“It is a rare find. A lively authentic element of a private moment “says archaeologist of Second Prehistoric and Classical Antiquities Serenity Daskalakis the vessel of only eight centimeters uncovered the foundations of a building under construction on the street at 18 Sparta Ave.
Just two meters below the surface and in a grave not identified bones archaeologist found the vase broken into 12 pieces. When annealed, the surprise was great. On one side below the handle was engraved six names in the genitive: Aristeidou, Diodotou, Daisimou, Arrifronos, Pericles and Efkritou. And all along was mounted on a frame.
NAME-KEY. How do we know that Pericles stated in the vessel is the man who has linked his name with the creation of the Parthenon? “The name Arrifron is very rare and brought his grandfather and elder brother of Pericles. The mention of his name over that of Pericles on the surface of the vase makes us 99% confident that they are the two brothers and entered as Pericles is none other than the man who guided the fate of Athens in the period of highest edge ‘ explains the secretary of Greek Epigraphy Society and editor of archaiognostikis inspection “IOROS” (term), the anniversary edition which published the study’s important findings, Angelos P. Matthew.
“It’s not the first time we have the name of Pericles in full inscription, as he is known only in fragmentary” continues stressing the importance of the find. “Assuming that the Aristides (usual name, but at the time we are talking about the famous politician lived stayed in history as Righteous), Pericles and Arrifron of skyphos identified with eminent Athenians, I see that they do not coincide in politics.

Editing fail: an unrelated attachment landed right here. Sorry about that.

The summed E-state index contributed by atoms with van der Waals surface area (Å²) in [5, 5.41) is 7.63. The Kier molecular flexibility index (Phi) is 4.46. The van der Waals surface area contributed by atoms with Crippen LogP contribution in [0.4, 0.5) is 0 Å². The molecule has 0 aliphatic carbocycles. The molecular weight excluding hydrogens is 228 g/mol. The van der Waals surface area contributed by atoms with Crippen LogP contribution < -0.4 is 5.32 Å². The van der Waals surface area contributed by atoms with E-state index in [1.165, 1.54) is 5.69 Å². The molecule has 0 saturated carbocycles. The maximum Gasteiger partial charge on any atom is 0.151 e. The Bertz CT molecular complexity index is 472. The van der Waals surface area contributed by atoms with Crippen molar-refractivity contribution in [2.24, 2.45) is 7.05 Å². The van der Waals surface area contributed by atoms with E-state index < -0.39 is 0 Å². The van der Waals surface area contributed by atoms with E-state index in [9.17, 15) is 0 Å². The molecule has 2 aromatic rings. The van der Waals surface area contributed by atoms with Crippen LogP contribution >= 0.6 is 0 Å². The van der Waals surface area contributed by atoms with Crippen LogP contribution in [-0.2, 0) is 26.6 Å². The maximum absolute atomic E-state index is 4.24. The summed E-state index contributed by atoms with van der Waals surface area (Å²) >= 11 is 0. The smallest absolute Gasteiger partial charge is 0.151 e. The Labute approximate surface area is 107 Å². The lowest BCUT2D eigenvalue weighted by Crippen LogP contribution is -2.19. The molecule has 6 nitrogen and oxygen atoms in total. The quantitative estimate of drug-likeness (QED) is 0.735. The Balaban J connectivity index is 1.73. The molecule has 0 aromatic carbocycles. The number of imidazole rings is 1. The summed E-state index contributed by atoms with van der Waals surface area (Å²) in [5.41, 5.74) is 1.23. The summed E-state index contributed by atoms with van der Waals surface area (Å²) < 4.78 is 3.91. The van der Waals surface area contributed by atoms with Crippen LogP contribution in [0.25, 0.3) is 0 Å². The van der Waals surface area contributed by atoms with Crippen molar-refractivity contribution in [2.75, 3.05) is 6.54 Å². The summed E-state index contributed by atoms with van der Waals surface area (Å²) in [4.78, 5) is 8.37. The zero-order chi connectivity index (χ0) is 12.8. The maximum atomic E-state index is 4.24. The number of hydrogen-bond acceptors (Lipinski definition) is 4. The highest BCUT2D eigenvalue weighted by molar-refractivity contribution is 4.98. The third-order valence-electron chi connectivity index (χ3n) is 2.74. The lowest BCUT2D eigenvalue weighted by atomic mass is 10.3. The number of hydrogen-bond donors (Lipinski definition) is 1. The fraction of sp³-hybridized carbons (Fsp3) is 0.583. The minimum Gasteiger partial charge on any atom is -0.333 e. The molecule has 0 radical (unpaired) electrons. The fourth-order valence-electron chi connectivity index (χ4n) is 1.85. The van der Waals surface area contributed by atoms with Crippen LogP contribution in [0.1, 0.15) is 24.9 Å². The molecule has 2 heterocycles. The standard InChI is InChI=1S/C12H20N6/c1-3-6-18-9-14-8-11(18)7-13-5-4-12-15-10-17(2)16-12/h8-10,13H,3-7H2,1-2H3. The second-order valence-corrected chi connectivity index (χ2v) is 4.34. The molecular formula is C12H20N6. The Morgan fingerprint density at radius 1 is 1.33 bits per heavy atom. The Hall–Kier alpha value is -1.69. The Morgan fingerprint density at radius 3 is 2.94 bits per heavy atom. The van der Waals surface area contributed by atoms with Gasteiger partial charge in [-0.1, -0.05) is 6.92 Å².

Aristides acted the years 488-478 BC, Pericles the period 460-429 BC But there might be overlap in a social interaction. In 470 BC for example Arrifron would have been 25 years old, 24 and Pericles Aristides around 50, “says archaeologist, which dates the adiakosmito vessel (vessel hijacked and not of great house) using the formula of between 480 and 465 BC .
The six men may be found together in a banquet or pub. And since they drank from the same vessel – something that was common – carved their names in general to show that the glass belongs to them. And periekleisan a framework to make it clear that it was nothing, starting with the largest.
Experts distinguish at least two handwritings, but can not know whether the one hand belongs to Pericles. “It certainly was dizzy from the wine as it is clear that whoever wrote the name of Pericles made a mistake initially and wrote at par and then corrected it,” says Matthew Angel.